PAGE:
Russell 2000 Index

What Is the Russell 2000 Index?

The term Russell 2000 Index refers to a stock market index that measures the performance of the 2,000 smaller companies included in the Russell 3000 Index. The Russell 2000 is managed by FTSE Russell and is widely regarded as a bellwether of the U.S. economy because of its focus on smaller companies that focus on the U.S. market.

Many investors compare small-cap mutual funds against the index's movement as it is seen as a reflection of opportunities in that entire sub-section of the market than narrower indices, which may contain biases or more stock-specific risks that can distort performance.

Key Takeaways

  • The Russell 2000 index is a market index comprised of 2,000 small-cap companies.
  • The index was launched in 1984 by the Frank Russell Company and is now managed by FTSE Russell.
  • The index is frequently used as a benchmark for measuring the performance of small-cap mutual funds.
  • Many investors see its breadth as giving it an edge over narrower indexes of small-cap stocks.
  • Investors can replicate the returns of the Russell 2000 index by investing in an index future, index-based mutual fund, or ETF.

Understanding the Russell 2000 Index

The Russell 2000 index was launched in 1984 by the Frank Russell Company. It is now managed by FTSE Russell, which is a subsidiary of the London Stock Exchange (LSE) Group. The index is comprised of 2000 small-cap companies.

The Russell 2000 is the most widely quoted measure of the overall performance of small-cap to mid-cap stocks. It represents approximately 10% of the total Russell 3000 market capitalization. It is made up of the bottom two-thirds in company size of the Russell 3000 index. The larger index reflects the movements of nearly 98% of all publicly traded U.S. stocks.

Mutual fund investors favor the Russell 2000 index because it reflects the investment opportunity presented by the entire market rather than opportunities offered by narrower indices, which may contain bias or more stock-specific risk that can distort a fund manager’s performance. It's no surprise that many mutual funds and exchange-traded funds (ETFs) are tied to or based on the Russell 2000.

Special Considerations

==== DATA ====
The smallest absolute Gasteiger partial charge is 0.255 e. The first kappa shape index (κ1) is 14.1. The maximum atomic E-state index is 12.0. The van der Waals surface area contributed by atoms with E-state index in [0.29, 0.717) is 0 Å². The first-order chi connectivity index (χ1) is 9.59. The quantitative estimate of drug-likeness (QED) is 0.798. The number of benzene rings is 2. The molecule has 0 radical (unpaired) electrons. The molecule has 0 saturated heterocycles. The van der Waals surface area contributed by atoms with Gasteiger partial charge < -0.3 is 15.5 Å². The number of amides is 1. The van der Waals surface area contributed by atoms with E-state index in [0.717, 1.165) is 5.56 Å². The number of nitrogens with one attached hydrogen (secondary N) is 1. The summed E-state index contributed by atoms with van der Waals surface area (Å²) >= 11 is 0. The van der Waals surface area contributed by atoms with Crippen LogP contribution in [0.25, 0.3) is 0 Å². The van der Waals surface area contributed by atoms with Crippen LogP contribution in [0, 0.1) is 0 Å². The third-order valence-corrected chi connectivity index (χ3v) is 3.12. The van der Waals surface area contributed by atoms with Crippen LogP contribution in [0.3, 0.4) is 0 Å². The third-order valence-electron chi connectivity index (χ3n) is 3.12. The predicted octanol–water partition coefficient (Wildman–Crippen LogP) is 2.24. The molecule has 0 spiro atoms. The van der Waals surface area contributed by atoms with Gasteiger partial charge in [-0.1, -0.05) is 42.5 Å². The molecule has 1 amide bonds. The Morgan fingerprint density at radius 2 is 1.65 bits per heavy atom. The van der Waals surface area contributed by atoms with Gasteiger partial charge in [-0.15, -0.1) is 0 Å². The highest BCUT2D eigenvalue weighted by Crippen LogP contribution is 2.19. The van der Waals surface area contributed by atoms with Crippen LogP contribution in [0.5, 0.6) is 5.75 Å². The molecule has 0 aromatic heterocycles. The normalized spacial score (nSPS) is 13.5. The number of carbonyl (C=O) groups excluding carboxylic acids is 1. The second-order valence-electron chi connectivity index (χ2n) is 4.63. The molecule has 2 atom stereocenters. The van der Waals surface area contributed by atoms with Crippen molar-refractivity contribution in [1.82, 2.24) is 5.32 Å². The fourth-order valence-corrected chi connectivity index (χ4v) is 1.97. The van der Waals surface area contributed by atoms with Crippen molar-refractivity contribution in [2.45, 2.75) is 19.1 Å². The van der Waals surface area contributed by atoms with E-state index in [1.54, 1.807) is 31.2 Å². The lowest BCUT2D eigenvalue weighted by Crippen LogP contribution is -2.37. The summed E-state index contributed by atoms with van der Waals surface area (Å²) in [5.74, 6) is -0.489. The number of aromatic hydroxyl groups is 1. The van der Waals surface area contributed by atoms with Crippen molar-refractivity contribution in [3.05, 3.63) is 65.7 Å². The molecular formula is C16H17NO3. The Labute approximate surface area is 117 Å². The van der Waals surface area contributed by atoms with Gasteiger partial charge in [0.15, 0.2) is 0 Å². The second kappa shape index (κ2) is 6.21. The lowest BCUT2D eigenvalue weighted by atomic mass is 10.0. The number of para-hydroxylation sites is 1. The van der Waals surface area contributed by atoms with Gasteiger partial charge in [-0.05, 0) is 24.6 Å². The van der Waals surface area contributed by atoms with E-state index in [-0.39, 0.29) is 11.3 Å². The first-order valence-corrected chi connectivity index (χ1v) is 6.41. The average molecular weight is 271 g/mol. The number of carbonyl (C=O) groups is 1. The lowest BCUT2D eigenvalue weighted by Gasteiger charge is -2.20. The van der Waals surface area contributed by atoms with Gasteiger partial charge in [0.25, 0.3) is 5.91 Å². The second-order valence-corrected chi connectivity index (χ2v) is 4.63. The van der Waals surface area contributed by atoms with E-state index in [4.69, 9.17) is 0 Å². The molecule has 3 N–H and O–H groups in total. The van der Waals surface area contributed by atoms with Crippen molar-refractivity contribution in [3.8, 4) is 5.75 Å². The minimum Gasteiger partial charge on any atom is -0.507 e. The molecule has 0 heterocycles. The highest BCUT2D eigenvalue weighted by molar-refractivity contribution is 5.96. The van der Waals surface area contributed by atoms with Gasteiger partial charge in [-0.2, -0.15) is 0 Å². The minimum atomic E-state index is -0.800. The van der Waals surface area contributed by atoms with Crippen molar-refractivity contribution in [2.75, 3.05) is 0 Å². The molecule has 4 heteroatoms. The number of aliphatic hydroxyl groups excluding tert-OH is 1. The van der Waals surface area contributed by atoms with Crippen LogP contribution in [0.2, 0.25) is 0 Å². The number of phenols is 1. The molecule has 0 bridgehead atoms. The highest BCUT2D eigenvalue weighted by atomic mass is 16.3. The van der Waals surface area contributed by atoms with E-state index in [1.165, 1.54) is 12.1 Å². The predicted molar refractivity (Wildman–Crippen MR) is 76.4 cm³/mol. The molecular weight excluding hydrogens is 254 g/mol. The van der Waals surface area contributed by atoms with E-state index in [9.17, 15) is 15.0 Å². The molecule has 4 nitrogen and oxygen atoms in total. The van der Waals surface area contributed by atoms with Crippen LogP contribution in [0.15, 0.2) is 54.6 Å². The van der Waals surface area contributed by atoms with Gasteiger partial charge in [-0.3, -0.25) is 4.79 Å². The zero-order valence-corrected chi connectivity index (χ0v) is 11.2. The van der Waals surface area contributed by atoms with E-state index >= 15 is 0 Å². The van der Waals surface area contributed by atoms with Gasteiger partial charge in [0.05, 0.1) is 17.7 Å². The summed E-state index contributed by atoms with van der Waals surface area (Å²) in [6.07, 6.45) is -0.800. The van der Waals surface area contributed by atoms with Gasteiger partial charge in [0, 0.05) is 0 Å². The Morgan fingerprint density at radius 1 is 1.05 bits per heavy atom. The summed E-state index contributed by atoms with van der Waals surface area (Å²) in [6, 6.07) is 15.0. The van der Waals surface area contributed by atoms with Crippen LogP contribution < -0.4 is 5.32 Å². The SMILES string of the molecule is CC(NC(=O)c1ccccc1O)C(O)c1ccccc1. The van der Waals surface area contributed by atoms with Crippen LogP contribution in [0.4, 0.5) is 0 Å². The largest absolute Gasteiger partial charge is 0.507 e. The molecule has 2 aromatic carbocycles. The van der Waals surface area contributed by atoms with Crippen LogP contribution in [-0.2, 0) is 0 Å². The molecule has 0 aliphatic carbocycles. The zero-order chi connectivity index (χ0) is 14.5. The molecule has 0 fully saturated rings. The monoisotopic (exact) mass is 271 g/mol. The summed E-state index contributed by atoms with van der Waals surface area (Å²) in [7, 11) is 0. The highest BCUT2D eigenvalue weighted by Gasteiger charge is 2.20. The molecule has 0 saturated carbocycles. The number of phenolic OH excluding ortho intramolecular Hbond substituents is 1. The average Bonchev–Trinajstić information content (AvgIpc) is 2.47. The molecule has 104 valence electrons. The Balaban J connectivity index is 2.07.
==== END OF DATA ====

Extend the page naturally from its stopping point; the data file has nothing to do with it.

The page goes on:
As of July 31, 2021, the average value for a company on the Russell 2000 was $3.27 billion; the median market cap was $1.19 billion. The Russell 2000 first traded above the 1,000 level on May 20, 2013.

The Russell 2000 index returns can be replicated by investors who take the trouble to create a sizeable and complex portfolio that mirrors the index. However, there are far easier ways to get the same returns. For instance, investors can use index futures or index-based mutual funds that track the Russell 2000. The most popular option is an ETF. The most heavily traded of the ETFs is the iShares' Russell 2000 index ETF (IWM)

The smallest 1000 companies in the Russell 2000 make up the Russell 1000 Microcap Index.

Russell 2000 Index vs. Other Market Indices

Unlike the Dow Jones Industrial Average (DJIA), the Russell 2000 index is weighted by shares outstanding. This means that a member stock’s last sale price as well as the number of shares that can actually be traded (rather than the company’s entire market capitalization) influence the index.

Other permutations of the Russell 2000 measure the performance of companies with special characteristics. For example, the Russell 2000 Growth Index measures the performance of Russell 2000 companies with higher price-to-value ratios and higher forecasted growth values. The Russell 2000 Value Index measures the performance of Russell 2000 companies with lower price-to-book ratios and lower forecasted growth values.

The other big difference between the Russell 2000 and other major indices is that it tracks small-cap stocks. The S&P 500 and Dow Jones index, on the other hand, track large-cap stocks.

How Does the Russell 2000 Work?

The Russell 2000 is an index of 2,000 small-cap companies that was first launched in 1984. It is widely used as a benchmark for U.S. small-cap stocks. The index is comprised of the 2,000 smallest companies in the Russell 3000, which itself covers roughly 98% of the stocks publicly traded in the U.S. Each June, the Russell 2000 is rebalanced and new companies are included or deleted from the index.

Why Is the Russell 2000 Annual Reconstitution Important?

In May and June each year, the Russell 2000 announces changes to the small-cap index. Because it is closely followed by mutual funds managers and individual investors, speculation as to which companies will be added can cause a jolt in short-term demand.

What Are the Small-Cap Subindexes of the Russell 2000?

There are a number of subindexes within the Russell 2000. The Russell 2000 Value Index tracks the performance of companies with lower price-to-book ratios, which shows a company’s market price relative to its balance sheet. The Russell 2000 Growth Index is a subset of companies with higher price-to-value ratios, or those expected to have higher growth values in the future.

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